# Particle Fall through the atmosphere

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Particle Fall through the atmosphere
Lecture #5 Ashfall Class 2009

Distance d travelled by an object falling for time t:
Time t taken for an object to fall distance d: Instantaneous velocity vi of a falling object after elapsed time t: Instantaneous velocity vi of a falling object that has travelled distance d: Average velocity va of an object that has been falling for time t (averaged over time): Average velocity va of a falling object that has travelled distance d (averaged over time): use g = 9.8 m/s² (metres per second squared; which might be thought of as "metres per second, per second”. Assuming SI units, g is measured in metres per second squared, so d must be measured in metres, t in seconds and v in metres per second. air resistance is neglected--- quite inaccurate after only 5 seconds

Particle Fallout After a very short time, ~4 seconds, particles will reach a terminal velocity in earth's atmosphere, with their gravitational attraction to the earth balanced by air resistance. Small particles have dominant air resistance (fall slowly) while large particles have dominant gravity (fall rapidly).

Reynolds Number Re Reynolds number is a dimensionless number (i.e. it has no units) that is a measure of the type of flow through a fluid. In the case of falling particles, this describes the way that air flows around the particle. There are three basic types: laminar where Re < 0.4, intermediate where 0.4 < Re < 500, and turbulent where Re > 500.

Medium and small pyroclasts Fast-falling Large Pyroclasts
RN =dvt/ Medium and small pyroclasts Fast-falling Large Pyroclasts D = 1mm D = 1µm .01 cm/s 10 m/s Laminar flow; RN = 10-2 Turbulent flow; RN = 106 RN = 20 RN = 40 RN = 104 Fluid dynamics applies dimensionless analysis of fall of spheres in the atmosphere, which shows that experience with large pyroclasts might not apply to smaller ones which fall much more slowly…

Conventional Wisdom: Particle Settling
Particle Reynolds number, Rep: ratio of inertial force to viscous force per unit mass Rep = Vtd / v Vt = particle terminal fall velocity; d = particle diameter; v = fluid kinematic viscosity Rep : > 500 turbulent 1-500 transitional <1 laminar Drag force: (i) viscous drag (friction between the fluid and the particle surface) (ii) form drag (inertial force caused by the acceleration of fluid around the particle as it falls) From Sparks et al. [1997] particle accelerates due to gravity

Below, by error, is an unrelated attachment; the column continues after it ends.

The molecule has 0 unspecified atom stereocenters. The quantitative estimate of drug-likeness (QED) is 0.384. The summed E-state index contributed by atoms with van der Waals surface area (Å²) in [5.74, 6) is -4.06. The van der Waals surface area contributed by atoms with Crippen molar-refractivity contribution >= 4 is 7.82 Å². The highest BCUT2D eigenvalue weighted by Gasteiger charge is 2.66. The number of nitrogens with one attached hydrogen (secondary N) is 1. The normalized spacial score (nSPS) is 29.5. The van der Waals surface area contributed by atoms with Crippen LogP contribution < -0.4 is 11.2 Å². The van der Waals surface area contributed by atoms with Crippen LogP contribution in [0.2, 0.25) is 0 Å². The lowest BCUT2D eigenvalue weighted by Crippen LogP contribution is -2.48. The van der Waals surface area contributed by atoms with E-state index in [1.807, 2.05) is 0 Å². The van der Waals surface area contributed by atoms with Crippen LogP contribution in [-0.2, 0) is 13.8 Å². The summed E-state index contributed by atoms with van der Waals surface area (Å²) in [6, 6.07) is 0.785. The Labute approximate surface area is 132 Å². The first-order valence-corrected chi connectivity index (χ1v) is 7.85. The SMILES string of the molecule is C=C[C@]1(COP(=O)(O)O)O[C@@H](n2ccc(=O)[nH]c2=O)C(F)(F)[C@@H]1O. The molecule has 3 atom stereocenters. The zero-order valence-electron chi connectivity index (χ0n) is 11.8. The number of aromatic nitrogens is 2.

Larger pyroclasts, those >2mm in diameter, fall in a turbulent flow regime (Re> 500) through the atmosphere. Small pyroclasts, <1/16 mm (62 μm or 4 Φ), fall in laminar flow regime (Re<0.4). Intermediate size particles are transitional.

Particle Terminal Fall Velocity
For large particles (Rep > 500) – inertial forces dominate: For small particles (Rep < 1) - viscous forces dominate: d = particle diameter ρp = particle density ρf = fluid density g = acceleration due to gravity Cd = dimensionless drag coefficient ρp = particle density g = acceleration due to gravity d = particle diameter v = kinematic viscosity

Fall of spherical particles in earth’s atmosphere
This diagram shows how fast fine spherical ash particles would fall if they were simple particles. In reality we know that most ash this size falls out in less than 24 hours. Schneider et al., 1999, J Geophys Res

Particle Terminal Fall Velocity
Mean particle size at ~330 km from MSH (Ritzville, WA) was 20 microns; Vt ~ ms-1 100 micron diameter particle has Vt of ~4-7 ms-1

Atmospheric Structure
Environmental parameters determined from the radiosonde sounding taken at Spokane International Airport at 1800 UTC on 18 May 1980.

Figure 2 Typical stereo-pair taken at 8o tilt angle.
Owen P Mills, MS thesis, Michigan Tech, 2007 Figure 3. Digital elevation map produced from stereo-pair in Figure 2.

Augustine ash P Izbekov
Ash is NOT spherical! Riley et al., 2003

Riley et al., 2003

Rose W I, C M Riley and S Dartevelle, 2003, J Geology, 111:115-124.

Riley et al., 2003

Riley et al., 2003

Riley et al., 2003

Riley et al., 2003

Rose W I, C M Riley and S Dartevelle, 2003, J Geology, 111:115-124.

Rose W I, C M Riley and S Dartevelle, 2003, J Geology, 111:115-124.

Riley et al., 2003

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